It is something I have remarked on before and I immediately sensed that this guy might have some useful hints. He was also prepared to listen and he started out by asking how often I took a breath and whether or not I was breathing bilaterally. Then he asked if I kicked and how much I kicked. He recommended I kick slowly and only enough to keep my legs up. That is something someone told me years ago when I asked about freestyle (and before I knew how to swim freestyle).
He told me buoyancy was key and I needed to control my buoyancy with my lung volume and with a slow and steady kick. He recommended that I breathe only every third stroke and told me if I could not keep that up I was working too hard. He also said I should be able to swim a pool length (25m) without breathing. Ironically enough I can do that and I always start out my swims that way. I also noticed that this first lap is really my fastest lap of the day.
He advised me to learn to breathe bilaterally so I would develop equal amounts of strength in both arms, and so I would go straight naturally instead of doing so by making subtle corrections with my one arm (and wasting energy in the process). He also said breathing slows you down and when you breathe out completely you sink, which is not good.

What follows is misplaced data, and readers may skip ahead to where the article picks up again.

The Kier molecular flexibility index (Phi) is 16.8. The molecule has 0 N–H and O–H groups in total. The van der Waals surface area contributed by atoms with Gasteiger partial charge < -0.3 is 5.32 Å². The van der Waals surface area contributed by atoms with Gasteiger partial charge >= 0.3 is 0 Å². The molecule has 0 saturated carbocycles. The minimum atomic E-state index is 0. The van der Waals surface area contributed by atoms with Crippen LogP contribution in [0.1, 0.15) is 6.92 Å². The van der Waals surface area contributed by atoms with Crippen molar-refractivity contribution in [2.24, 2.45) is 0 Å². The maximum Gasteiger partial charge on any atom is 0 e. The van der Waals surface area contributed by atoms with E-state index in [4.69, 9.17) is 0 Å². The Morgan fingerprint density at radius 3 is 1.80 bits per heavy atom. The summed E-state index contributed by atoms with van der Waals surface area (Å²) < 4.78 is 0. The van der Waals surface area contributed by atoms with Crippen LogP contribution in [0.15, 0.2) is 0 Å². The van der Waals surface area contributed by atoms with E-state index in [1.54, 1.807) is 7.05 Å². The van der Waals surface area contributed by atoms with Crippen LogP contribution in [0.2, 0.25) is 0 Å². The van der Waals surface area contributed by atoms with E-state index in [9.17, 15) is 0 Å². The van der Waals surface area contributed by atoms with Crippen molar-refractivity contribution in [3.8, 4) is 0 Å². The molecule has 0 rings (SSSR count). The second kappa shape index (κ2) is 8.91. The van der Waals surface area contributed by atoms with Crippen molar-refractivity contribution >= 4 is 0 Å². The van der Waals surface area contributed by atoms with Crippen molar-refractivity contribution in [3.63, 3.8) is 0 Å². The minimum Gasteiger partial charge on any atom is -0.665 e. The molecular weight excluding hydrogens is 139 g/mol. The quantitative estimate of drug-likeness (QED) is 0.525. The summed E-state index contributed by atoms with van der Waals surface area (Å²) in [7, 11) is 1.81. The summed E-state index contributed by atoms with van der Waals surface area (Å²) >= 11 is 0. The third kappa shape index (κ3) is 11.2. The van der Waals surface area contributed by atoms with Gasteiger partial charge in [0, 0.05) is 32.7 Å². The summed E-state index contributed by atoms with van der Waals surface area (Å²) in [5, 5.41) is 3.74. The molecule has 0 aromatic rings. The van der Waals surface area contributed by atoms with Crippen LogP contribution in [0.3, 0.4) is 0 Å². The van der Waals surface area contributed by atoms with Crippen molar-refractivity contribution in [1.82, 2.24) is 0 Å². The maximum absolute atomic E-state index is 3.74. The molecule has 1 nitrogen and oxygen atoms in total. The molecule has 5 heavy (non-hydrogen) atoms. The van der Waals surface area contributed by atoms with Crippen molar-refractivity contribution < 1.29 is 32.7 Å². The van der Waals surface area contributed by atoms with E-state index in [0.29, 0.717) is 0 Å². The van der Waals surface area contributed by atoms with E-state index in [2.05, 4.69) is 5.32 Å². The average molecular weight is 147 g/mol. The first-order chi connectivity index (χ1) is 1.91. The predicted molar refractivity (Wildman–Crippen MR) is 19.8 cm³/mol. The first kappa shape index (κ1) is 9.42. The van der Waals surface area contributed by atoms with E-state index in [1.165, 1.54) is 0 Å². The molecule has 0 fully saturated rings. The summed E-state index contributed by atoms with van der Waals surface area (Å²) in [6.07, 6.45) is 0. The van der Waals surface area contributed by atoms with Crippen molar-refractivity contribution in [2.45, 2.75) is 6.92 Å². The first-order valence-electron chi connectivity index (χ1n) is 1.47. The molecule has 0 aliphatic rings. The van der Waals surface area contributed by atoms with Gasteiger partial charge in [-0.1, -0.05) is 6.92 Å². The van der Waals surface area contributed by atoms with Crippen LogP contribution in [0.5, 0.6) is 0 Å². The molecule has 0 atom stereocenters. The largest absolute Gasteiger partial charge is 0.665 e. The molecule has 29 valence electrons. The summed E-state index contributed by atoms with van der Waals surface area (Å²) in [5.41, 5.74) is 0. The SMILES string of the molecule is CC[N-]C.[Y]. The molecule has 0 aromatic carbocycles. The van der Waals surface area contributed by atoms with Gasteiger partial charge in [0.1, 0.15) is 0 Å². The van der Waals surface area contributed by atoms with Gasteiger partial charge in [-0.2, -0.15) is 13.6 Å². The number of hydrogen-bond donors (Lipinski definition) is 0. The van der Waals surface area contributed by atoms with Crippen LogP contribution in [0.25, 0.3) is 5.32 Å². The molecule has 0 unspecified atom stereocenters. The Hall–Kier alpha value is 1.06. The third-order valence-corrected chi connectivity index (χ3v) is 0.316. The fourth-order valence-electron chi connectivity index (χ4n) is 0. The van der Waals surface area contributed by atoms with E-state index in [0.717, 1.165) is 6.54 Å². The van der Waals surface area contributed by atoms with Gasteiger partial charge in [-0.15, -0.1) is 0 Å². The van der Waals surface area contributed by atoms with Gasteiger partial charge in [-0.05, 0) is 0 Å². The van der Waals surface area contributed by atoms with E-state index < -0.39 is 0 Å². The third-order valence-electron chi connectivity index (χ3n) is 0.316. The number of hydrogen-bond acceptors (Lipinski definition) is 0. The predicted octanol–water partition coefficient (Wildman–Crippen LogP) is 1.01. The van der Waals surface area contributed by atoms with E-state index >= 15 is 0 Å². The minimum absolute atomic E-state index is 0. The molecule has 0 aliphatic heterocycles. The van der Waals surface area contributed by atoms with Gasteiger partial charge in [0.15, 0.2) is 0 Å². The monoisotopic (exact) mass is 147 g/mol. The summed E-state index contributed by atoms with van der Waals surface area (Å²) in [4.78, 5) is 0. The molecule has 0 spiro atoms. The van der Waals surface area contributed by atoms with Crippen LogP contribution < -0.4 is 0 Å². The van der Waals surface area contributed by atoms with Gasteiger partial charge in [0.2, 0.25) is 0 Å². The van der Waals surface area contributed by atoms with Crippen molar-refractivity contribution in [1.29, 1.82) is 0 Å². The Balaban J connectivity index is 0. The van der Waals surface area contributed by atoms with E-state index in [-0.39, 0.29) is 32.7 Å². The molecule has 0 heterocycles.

Since that day I have gone to the pool twice and tried to follow his recommendations. It is not easy. I can't seem to get into a good rhythm and I never get enough air. So far, I totally fail at breathing on the left side and I run out of air quickly, plus it appears my legs sink deeply every time I try to breathe on that side. I realize this will take time, but so far the experience has been a dismal failure.
Monday, a one hour swim, mostly focused on "technique," i.e. breathing on the left and swimming while breathing every third stroke. Not a great success.
Tuesday, a 10.5 mi hilly run.
Wednesday, a 30 mi bike ride to the top of Redwood Rd.
Today (Thu), another hour of thrashing around in the pool trying to breathe on both sides and/or to breathe every other stroke (I decided to take it one step at a time and even that is not going so well).